The sheriffs and the proposed state law follow a conspiracy

Mecklenburg County Sheriff Garry McFadden.

Observer file photo

One of the great illusions in politics is that the Republican Party always supports law enforcement.

If that were true, Republicans would not be encouraging gun proliferation, former President Donald Trump’s supporters would not be attacking U.S. Capitol Police officers, and the Republican Party would not be about to give its presidential nomination to a man charged with four crimes. fallen.

And in North Carolina, Republicans would not try to force sheriffs to ignore the Constitution and endanger public safety. But that’s where the so-called Law and Order party is headed as the General Assembly prepares to open its short session Wednesday.

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For the fourth time in five years, Republican state lawmakers will try to pass a law requiring sheriffs to detain arrested people who may be in the U.S. illegally for up to 48 hours. The detention would allow agents from U.S. Immigration and Customs Enforcement, also known as ICE, to take the detainees into federal custody for possible deportation.

The proposed ICE cooperation requirement — which was vetoed twice by Governor Roy Cooper and stalled in the Senate last session — will likely become law this time. Republicans have a veto-proof majority and the crackdown on immigrants is a red meat issue for Republicans in an election year.

Iliana Santillan, executive director of the Spanish-language advocacy group El Pueblo, said: “Once again, our immigrant communities are being used as pawns for political and electoral gain by our representatives, who should be working to protect us.”

Sheriffs in smaller counties support the proposed law, House Bill 10, but those in the state’s largest counties do not. When similar legislation was considered last year, 11 sheriffs signed a letter opposing it. They say the proposed law would impose additional costs on local taxpayers, expose sheriff’s offices to lawsuits and make it harder to solve crimes.

Moreover, the proposed bill is unnecessary. State law already requires sheriffs to alert ICE when arresting someone who may be in the U.S. illegally. The question is whether sheriffs should continue to detain people who have posted bail or are otherwise eligible for release.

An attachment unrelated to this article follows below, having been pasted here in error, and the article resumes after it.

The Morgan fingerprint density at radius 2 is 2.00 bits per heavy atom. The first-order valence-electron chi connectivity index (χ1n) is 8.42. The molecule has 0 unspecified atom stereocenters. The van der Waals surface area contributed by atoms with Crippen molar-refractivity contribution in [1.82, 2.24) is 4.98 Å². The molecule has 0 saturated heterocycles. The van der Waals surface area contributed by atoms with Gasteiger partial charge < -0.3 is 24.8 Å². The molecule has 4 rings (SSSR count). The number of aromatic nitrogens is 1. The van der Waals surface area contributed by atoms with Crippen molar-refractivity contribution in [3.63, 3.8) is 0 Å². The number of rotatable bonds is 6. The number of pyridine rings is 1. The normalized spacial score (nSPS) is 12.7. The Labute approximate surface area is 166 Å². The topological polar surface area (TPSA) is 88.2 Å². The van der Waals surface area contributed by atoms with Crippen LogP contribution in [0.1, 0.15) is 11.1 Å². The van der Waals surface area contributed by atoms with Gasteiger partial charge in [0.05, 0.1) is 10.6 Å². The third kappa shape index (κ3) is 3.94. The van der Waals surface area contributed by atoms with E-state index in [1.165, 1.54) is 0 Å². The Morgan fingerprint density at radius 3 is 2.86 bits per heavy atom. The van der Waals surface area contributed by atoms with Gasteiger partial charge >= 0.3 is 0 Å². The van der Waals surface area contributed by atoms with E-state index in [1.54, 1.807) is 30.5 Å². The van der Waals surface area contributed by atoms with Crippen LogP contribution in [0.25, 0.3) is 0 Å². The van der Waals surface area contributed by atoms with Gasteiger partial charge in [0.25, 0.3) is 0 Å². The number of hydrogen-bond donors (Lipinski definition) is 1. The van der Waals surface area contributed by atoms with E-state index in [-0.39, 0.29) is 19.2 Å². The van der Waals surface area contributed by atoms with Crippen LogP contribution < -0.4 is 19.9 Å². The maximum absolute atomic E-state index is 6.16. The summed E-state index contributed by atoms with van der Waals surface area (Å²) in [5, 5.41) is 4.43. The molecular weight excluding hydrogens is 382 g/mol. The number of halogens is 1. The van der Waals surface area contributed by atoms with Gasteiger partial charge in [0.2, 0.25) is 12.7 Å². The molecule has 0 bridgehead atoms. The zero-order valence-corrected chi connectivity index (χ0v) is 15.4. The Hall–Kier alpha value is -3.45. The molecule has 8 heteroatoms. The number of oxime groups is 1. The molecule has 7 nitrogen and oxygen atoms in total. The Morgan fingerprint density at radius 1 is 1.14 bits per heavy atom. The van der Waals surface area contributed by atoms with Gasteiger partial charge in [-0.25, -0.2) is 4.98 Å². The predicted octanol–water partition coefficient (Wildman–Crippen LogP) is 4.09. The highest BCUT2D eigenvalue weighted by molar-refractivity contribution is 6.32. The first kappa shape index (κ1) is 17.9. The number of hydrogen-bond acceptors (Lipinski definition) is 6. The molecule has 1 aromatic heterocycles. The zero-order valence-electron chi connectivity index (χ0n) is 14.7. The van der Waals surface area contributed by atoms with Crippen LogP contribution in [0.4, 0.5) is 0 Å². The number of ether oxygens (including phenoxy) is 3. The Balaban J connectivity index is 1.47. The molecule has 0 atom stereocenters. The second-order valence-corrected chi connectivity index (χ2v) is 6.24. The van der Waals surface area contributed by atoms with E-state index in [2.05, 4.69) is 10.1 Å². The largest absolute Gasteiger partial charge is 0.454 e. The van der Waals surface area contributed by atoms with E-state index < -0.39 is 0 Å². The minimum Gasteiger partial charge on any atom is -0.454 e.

“If a person is arrested and we determine that we don’t know their citizenship, we contact ICE and they send a detainee,” said Mecklenburg Sheriff Garry McFadden. “But the law says we cannot detain them after they have met all the criteria for release.”

McFadden added, “Can you hold this guy? Under whose authority? You are going to force us to house these people – not arrest these people – house them.”

Nevertheless, McFadden said, “If this becomes law, we will follow the law.”

Passing a state law that forces sheriffs to detain people eligible for release will not resolve the constitutional issue. However, it will pass the cost of holding inmates onto county taxpayers and could expose sheriffs to lawsuits. McFadden said his office recently paid $80,000 in legal fees to fight such a lawsuit.

In addition to raising constitutional questions, the proposed law will do the opposite of what its proponents claim about how it will improve public safety. Making sheriffs an extension of ICE weakens sheriffs’ ability to respond to crimes. If migrants believe that interacting with a sheriff will expose them or their family members to deportation, they are unlikely to report crimes or assist in arrests and prosecutions.

Wake County Sheriff Willie Rowe said, “I want to make our communities safer, but HB 10 will make us less safe by fueling distrust in local law enforcement,” he said in a statement. “No one should fear interacting with the Wake County Sheriff’s Office because of their federal immigration status.”

The fourth time will probably be a charm for this ill-conceived legislation. It will help Republicans’ reelection efforts, but — as the sheriffs of North Carolina’s largest counties make clear — it will hurt law enforcement.

Associate opinion editor Ned Barnett can be reached at 919-404-7583, or nbarnett@